“Do you have any questions.” The interview had reached that awkward stage where you have to ask something. Anything. Just to show you’re engaged and interested. The only problem is this interviewer – a Programme Manager – had been so informative throughout the interview I was left with no questions that wouldn’t repeat an earlier point. That hardly demonstrates an ability to pay attention. 

My brain ran through some possible questions but they weren’t great… Do you guys know what you’re doing or do I have to teach you everything? Are you the kind of boss that needs a reminder – or ten – to sign timesheets? Why does this meeting room smell like a sock?

What I settled for was, “I’m hoping you’re not looking for a lackey. Would you see this relationship as a partnership?”

A fair question, in my opinion. Too many PMOs are just so grateful for a job that they become servile yes-men/women.  The attitude is wrong from Day One. They go in intending to keep their head down and do what’s asked, when asked. They don’t try to show initiative because they may get it wrong. So they play safe. And they never challenge. 

The situation is worsened by PMs who think this is the way it should be. They model their PM/PMO relationship on Dracula and Renfield – an all powerful leader and a completely dominated servant. It works in some relationships, the PM may reconcile this approach with the fact that things get done as and when they like. But they are essentially on their own and not fully supported.  Nobody shouts “STOP!” as they make an error, and nobody is sad to see them fail.

“Whatever Master wants, Master gets.” – Renfield to Dracula, Love At First Bite.

The best relationships between the PM and PMO still recognises the hierarchical difference (if it exists), and certainly recognises the PM is the senior partner. But it is a partnership

Even with the most enthusiastic PMs, this can encounter difficulties. Everybody knows the importance of having a critical friend, but it requires great self confidence for a PM to truly allow a PMO to take on that role. Any number of insecurities by the PM can cause them to raise barriers that stop the partnership from working – such as fearing they look diminished to take critical advice from a PMO or even fearing that the PMO knows more than they do (which in terms of governance, they may).  It’s very easy to resent a colleague that sometimes may have to act like your conscience.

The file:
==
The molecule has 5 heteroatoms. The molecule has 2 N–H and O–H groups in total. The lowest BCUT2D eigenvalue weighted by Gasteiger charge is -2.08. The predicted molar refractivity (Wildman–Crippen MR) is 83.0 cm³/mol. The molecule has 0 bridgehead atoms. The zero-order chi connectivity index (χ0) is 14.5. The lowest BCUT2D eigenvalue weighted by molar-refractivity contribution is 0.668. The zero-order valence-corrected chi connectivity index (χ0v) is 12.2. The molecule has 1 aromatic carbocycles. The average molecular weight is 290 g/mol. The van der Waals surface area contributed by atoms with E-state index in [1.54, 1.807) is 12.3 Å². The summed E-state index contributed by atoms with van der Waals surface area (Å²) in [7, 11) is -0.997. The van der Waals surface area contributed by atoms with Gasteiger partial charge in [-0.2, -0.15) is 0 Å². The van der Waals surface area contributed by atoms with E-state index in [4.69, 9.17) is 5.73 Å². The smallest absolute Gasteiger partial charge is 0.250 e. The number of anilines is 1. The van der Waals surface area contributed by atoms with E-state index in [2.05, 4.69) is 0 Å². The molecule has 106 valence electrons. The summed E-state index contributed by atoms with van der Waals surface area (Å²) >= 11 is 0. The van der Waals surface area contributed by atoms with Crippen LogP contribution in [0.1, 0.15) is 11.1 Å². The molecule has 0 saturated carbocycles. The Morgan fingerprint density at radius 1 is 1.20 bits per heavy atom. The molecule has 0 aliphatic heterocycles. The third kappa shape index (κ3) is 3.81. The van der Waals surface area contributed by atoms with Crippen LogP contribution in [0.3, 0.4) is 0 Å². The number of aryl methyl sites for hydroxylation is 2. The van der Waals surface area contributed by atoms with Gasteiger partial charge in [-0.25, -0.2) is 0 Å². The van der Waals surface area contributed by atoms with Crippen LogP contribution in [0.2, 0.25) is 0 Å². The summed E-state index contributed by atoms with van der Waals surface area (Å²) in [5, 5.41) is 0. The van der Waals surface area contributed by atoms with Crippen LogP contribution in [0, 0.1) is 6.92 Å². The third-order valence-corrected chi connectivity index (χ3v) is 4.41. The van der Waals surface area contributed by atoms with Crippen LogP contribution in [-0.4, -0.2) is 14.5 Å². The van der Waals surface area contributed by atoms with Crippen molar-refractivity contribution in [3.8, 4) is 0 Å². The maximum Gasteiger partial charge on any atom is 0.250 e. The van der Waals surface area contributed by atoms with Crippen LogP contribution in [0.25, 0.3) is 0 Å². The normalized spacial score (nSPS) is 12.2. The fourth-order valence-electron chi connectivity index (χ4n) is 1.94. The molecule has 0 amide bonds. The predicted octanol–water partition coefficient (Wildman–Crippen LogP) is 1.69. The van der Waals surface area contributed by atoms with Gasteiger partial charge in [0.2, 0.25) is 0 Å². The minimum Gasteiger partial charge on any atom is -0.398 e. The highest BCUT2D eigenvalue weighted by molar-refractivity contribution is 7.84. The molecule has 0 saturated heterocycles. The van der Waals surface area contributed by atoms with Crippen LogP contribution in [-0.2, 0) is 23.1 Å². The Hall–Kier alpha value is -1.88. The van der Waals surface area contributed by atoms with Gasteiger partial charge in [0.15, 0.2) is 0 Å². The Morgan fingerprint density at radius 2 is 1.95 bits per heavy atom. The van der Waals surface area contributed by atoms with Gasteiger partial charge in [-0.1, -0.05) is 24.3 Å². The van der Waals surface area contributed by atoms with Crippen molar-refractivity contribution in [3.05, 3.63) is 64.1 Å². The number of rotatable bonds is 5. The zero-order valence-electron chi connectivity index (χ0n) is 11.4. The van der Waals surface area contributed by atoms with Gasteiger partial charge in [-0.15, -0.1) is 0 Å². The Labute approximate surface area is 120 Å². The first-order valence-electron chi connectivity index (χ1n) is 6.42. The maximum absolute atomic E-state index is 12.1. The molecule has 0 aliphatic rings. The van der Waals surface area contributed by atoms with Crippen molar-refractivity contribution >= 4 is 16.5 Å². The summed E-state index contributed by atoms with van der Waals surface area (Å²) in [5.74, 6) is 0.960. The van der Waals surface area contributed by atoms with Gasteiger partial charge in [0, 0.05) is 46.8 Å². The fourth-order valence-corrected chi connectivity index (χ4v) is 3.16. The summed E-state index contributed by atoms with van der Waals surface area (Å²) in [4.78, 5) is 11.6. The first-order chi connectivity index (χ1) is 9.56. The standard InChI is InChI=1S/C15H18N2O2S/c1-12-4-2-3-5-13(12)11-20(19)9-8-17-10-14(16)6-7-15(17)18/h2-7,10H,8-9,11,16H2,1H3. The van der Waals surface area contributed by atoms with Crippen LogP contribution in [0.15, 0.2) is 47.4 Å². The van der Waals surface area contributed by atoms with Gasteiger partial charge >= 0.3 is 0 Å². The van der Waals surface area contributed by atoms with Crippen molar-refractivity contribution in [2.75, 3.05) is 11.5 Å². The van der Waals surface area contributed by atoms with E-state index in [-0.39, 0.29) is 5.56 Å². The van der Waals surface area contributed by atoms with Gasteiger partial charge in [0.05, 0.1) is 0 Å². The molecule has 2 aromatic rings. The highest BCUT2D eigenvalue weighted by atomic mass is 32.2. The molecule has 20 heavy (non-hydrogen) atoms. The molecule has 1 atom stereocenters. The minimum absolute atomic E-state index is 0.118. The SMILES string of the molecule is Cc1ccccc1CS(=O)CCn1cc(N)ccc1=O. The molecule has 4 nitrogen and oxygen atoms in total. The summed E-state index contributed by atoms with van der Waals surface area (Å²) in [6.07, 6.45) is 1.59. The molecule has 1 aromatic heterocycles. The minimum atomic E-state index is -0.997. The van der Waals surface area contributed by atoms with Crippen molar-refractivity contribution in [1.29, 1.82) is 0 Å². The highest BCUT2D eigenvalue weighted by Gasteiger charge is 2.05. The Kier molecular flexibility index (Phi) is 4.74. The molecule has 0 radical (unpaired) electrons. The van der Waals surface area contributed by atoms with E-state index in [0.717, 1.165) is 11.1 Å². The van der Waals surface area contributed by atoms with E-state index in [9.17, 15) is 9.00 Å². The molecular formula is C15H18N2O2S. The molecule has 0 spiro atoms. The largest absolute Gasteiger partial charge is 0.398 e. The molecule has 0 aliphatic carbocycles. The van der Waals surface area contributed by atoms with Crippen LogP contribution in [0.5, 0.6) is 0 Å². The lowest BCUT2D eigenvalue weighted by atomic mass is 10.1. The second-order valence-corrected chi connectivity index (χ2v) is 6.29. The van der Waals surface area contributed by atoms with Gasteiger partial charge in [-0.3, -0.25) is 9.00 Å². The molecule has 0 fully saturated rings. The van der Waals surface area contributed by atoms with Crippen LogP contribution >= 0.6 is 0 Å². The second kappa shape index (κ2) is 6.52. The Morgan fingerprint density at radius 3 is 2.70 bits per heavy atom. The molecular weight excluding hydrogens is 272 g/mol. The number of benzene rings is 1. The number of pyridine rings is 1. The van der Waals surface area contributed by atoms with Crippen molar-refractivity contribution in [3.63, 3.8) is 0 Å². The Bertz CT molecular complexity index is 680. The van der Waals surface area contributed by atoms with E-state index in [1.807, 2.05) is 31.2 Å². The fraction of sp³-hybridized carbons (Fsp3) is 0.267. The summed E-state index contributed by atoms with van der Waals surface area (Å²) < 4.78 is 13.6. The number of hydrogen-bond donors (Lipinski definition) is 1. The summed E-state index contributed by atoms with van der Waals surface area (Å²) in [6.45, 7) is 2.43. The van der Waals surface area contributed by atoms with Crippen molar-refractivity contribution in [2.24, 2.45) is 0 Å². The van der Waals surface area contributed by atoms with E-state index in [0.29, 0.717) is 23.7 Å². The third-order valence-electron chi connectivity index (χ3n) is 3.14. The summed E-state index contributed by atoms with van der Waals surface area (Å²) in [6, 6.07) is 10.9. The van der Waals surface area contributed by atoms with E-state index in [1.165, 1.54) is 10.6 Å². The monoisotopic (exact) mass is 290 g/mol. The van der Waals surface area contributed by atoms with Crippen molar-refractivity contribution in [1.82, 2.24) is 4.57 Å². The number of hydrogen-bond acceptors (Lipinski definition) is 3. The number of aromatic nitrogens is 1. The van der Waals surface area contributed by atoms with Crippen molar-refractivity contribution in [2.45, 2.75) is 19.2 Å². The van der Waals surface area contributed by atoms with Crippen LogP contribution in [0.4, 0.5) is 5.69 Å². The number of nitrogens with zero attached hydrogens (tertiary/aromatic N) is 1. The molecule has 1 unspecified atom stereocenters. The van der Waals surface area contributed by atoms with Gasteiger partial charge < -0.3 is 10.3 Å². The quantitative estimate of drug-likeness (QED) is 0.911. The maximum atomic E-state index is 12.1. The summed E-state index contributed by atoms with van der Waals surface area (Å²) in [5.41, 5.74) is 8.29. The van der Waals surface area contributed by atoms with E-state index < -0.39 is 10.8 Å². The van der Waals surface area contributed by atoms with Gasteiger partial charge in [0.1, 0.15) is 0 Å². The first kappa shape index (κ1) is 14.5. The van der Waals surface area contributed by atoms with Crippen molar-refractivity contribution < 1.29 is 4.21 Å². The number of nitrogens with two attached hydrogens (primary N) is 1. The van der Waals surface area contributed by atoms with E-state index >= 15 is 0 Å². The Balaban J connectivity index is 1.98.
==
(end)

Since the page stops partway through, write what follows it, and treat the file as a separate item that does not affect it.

The PMO can damage the partnership too by misreading the relationship. The PMO is there to serve the change community, and the most direct representative of that community is the PM.  This makes the PMO the junior partner in the relationship. Whilst we can work just as hard on a project as anyone, it is the PM who is responsible for its delivery so it is the PM who makes the big decisions. The PMO may disagree with the PM, but the best you can do is give good advice and continue to support them (unless they are behaving in a manner that requires escalation). Mistaking a relationship based on mutual respect with friendship, family, democracy or any other relationship based on having an equal say can be very hazardous. Sure, you can be friends – but the PM is the PM during work hours, so don’t forget it. 

As you can probably tell, this whole relationship and its potential outcomes depend on the behaviours of the PM and the PMO.  It’s worth investing in. For the PM, having a trusted partner seeing the project through a different perspective, helping them to avoid mistakes, keeping them out of trouble and supporting the team can relieve a lot of pressure. The fear of “unknown unknowns” is reduced with there being less blind spots. Sometimes just having someone there as a witness to the scale of your work, someone sympathetic and supportive, offers some relief. 

——————————————————————————–

The interviewer didn’t seem to know how to answer. He hadn’t realised that I wasn’t the only one being judged in this meeting. Sure, he represented a great business that would look great on my CV, but that wasn’t going to be enough. He had to demonstrate that he was a partner worth working with.  And when he eventually responded, he failed at his own interview…

Written by Stuart Taylor

Born and raised in Walsall, West Midlands; currently living in Buckinghamshire; career in project management; runs a lot but isn't getting any slimmer...

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